Revolving Green Fund Nabs Another College

The Billion Dollar Green Challenge still has a long way to go, but it made a little progress this week. The latest university to join the effort – which consists of forming a revolving fund to finance energy efficiency improvements – is Portland State University. The 30,000-student university in downtown Portland is committing $500,000 toward projects that will pay back their own cost in utility-bill savings within ten years.

The Challenge was launched publicly in October 2011 with 32 Founding Circle members – the likes of Middlebury, Stanford, Dartmouth and Harvard – putting up $65 miillion. Another backer was the U.S. Environmental Protection Agency’s Green Power Partnership, one of the 15 organizations that helped create and launch the Billion Dollar Green Challenge.

billion dollar green challenge

Portland State University (image via Wikipedia)

Portland State’s neighbor down the road, Oregon State, had already joined the Challenge, as had Lane Community College in Eugene. Apparently Phil Knight hasn’t authorized participation yet at the University of Oregon.

“Given our older inventory of buildings, we have a sizable backlog of maintenance needs on campus,” Jennifer McNamara, Portland State’s sustainability manager, said in a statement. “The Green Revolving Fund allows us to improve campus infrastructure while prioritizing projects that help us meet our climate action goals.”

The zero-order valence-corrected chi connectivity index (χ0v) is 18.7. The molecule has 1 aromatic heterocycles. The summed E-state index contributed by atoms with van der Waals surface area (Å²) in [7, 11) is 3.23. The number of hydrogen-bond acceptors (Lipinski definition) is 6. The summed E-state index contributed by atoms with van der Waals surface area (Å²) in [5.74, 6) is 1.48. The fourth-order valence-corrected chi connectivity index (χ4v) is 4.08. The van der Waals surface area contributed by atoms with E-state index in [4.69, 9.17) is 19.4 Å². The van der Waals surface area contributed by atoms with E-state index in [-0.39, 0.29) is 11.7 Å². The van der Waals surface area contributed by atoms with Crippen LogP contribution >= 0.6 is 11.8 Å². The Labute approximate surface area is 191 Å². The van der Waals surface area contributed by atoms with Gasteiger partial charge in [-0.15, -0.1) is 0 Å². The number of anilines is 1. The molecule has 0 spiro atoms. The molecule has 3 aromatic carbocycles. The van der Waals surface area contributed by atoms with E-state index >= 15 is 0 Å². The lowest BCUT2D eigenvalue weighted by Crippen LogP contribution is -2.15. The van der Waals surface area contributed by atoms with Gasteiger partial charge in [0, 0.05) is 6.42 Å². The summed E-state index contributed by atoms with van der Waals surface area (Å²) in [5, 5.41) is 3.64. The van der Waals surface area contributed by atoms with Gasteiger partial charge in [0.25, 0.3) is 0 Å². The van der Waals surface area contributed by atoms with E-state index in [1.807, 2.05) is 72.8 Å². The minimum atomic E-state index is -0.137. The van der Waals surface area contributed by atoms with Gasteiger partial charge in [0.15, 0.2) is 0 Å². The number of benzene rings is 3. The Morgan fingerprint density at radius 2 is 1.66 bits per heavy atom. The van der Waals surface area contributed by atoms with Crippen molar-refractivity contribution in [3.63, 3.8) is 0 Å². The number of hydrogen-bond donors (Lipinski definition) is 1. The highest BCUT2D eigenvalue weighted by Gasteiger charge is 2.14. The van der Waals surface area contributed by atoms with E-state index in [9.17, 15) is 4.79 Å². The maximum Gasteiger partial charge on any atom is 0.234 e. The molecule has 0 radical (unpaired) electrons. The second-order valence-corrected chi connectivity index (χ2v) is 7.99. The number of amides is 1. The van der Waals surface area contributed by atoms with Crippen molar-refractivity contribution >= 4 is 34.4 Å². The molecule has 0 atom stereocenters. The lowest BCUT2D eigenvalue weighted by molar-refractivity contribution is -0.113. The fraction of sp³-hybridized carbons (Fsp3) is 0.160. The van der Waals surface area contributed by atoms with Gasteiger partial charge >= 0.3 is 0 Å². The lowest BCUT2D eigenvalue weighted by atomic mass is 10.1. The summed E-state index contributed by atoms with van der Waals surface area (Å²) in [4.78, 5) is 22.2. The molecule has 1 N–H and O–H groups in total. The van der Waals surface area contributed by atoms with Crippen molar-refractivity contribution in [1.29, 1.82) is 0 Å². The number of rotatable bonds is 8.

The university, which has a goal of carbon neutrality by 2040, pointed to potential projects like “upgrading lighting fixtures, installing motion sensing controls and replacing aging boilers with high efficiency models,” and said “funds can also be used to implement water efficiency projects, such as self-monitoring irrigation systems.”

According to the Portland State release, the Challenge is up to 41 participants and the total money committed has climbed to $75 million. Still a long way to go to a billion.

Pete Danko is a writer and editor based in Portland, Oregon. His work has appeared in Breaking Energy, National Geographic's Energy Blog, The New York Times, San Francisco Chronicle and elsewhere.

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